Zune
Peter Hull

Did you hear about the Death of the Zunes?
http://hardware.slashdot.org/article.pl?sid=08/12/31/1428254
Weird story, seems to be true. Has this happened to anyone?

Pete

bamccaig

Initially I was going to ask if those are made in the same factories as Xbox 360s, but after reading the article it sounds more like a firmware bug. :P

CGamesPlay

Uh oh, I hope not. I just got a 30GB Zune in my Bag of Crap from Woot, which my girlfriend laid claim to. Hope I didn't give her a defective product :P

'Course, I can't check, (though she says she didn't) she left it running all night or something, so the battery is dead. Maybe that's part of the problem? It seems to be charging, at least.

Hey, maybe they will recall these and I can get a shiny new one.

Thomas Harte
Slashdot said:

There are multiple reports springing up all over the internet of a mass suicide of Microsoft 30Mb Zune players globally

I thought they'd still yet to launch outside the USA and Canada? And let's be honest, it's not exactly the sort of device you'd bother importing — second rate MP3 players are available globally. I'm definitely a "dump the hardware, incorporate the software into the smartphone platform" advocate...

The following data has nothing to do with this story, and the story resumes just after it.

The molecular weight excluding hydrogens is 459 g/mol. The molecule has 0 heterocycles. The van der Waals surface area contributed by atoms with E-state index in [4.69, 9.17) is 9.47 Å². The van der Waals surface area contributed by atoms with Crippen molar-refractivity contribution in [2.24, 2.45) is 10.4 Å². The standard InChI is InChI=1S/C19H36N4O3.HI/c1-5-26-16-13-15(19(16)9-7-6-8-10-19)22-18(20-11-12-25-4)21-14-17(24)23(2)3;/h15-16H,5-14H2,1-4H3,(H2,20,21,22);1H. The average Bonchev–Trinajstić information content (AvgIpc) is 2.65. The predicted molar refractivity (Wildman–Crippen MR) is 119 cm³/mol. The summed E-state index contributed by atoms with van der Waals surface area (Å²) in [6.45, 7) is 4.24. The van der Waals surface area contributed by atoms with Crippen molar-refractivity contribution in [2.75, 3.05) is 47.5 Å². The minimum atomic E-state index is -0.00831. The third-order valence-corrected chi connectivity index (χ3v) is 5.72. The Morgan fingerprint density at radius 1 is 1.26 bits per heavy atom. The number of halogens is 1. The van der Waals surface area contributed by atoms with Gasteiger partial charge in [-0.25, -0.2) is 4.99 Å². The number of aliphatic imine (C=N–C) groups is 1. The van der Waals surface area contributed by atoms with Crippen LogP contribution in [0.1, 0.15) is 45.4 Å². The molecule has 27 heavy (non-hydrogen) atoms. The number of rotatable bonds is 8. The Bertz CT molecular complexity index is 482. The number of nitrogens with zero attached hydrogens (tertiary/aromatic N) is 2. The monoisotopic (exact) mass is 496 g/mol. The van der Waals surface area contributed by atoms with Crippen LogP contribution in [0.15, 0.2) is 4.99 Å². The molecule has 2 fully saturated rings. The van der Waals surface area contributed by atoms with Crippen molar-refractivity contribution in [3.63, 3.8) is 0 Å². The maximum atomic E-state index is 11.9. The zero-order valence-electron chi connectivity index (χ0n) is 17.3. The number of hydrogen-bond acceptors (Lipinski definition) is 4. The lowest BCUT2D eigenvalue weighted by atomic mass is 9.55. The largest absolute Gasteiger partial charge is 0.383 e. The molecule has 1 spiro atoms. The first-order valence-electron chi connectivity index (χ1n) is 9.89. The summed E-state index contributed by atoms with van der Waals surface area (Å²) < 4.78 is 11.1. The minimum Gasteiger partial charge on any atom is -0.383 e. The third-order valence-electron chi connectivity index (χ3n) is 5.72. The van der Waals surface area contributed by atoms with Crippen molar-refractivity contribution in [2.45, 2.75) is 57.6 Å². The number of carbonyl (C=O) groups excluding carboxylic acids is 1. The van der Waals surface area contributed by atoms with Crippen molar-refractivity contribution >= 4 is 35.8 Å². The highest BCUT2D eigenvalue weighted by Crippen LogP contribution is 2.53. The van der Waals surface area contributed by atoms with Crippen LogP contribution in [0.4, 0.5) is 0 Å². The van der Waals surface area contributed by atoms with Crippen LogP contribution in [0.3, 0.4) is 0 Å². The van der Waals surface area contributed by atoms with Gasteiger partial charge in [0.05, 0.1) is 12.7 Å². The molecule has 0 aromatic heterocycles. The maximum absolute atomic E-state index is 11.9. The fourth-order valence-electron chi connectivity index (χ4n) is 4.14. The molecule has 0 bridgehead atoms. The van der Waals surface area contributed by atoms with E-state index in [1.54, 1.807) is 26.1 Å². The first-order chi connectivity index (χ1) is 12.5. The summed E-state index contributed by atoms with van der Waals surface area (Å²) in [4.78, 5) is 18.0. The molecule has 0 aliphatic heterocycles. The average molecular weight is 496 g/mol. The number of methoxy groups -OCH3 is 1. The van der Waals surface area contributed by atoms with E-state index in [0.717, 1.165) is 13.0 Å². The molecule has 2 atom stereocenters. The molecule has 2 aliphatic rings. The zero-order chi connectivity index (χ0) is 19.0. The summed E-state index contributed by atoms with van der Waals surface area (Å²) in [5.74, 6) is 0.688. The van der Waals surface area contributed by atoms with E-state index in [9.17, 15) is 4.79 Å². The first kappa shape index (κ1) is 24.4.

EDIT: incidentally, what is considered the market leading MP3 player at the minute? I love the games and browser on my iPod Touch, but I did buy it purely for the development opportunities and I rate it very poorly as an MP3 player for the simple reason that it's impossible to control the playback without looking at the screen, with the effect that you can't skip tracks/etc without taking the thing out of your pocket and staring intently at it, which I find to be a major design flaw. I have the 1st generation device (that being what was in the Apple refurbished store), so I don't even have physical volume buttons.

ReyBrujo

Hehehehe, this is what happens when you use octals to save a few bits in the year field :P

Roy Underthump